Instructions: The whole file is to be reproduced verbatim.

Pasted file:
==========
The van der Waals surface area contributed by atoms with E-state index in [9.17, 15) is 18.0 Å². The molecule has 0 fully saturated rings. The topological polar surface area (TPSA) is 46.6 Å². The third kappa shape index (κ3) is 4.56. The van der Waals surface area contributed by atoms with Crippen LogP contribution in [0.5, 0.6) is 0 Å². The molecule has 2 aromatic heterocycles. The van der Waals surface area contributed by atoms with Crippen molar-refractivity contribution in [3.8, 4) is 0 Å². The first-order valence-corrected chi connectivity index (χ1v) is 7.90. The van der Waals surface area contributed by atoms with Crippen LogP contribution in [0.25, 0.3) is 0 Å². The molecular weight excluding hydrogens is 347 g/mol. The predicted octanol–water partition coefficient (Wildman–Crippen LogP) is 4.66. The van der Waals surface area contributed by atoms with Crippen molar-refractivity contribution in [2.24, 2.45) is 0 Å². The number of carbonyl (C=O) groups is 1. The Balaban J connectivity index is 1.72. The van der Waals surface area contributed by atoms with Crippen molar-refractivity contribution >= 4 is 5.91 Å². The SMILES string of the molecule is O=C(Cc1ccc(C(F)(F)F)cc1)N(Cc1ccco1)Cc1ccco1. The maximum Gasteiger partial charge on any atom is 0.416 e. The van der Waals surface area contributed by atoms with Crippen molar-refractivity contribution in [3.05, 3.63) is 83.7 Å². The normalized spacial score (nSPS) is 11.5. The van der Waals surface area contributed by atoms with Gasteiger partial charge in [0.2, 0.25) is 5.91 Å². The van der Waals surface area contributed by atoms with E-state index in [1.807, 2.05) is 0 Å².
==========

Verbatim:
The van der Waals surface area contributed by atoms with E-state index in [9.17, 15) is 18.0 Å². The molecule has 0 fully saturated rings. The topological polar surface area (TPSA) is 46.6 Å². The third kappa shape index (κ3) is 4.56. The van der Waals surface area contributed by atoms with Crippen LogP contribution in [0.5, 0.6) is 0 Å². The molecule has 2 aromatic heterocycles. The van der Waals surface area contributed by atoms with Crippen molar-refractivity contribution in [3.8, 4) is 0 Å². The first-order valence-corrected chi connectivity index (χ1v) is 7.90. The van der Waals surface area contributed by atoms with Crippen LogP contribution in [0.25, 0.3) is 0 Å². The molecular weight excluding hydrogens is 347 g/mol. The predicted octanol–water partition coefficient (Wildman–Crippen LogP) is 4.66. The van der Waals surface area contributed by atoms with Crippen molar-refractivity contribution in [2.24, 2.45) is 0 Å². The number of carbonyl (C=O) groups is 1. The Balaban J connectivity index is 1.72. The van der Waals surface area contributed by atoms with Crippen molar-refractivity contribution >= 4 is 5.91 Å². The SMILES string of the molecule is O=C(Cc1ccc(C(F)(F)F)cc1)N(Cc1ccco1)Cc1ccco1. The maximum Gasteiger partial charge on any atom is 0.416 e. The van der Waals surface area contributed by atoms with Crippen molar-refractivity contribution in [3.05, 3.63) is 83.7 Å². The normalized spacial score (nSPS) is 11.5. The van der Waals surface area contributed by atoms with Gasteiger partial charge in [0.2, 0.25) is 5.91 Å². The van der Waals surface area contributed by atoms with E-state index in [1.807, 2.05) is 0 Å².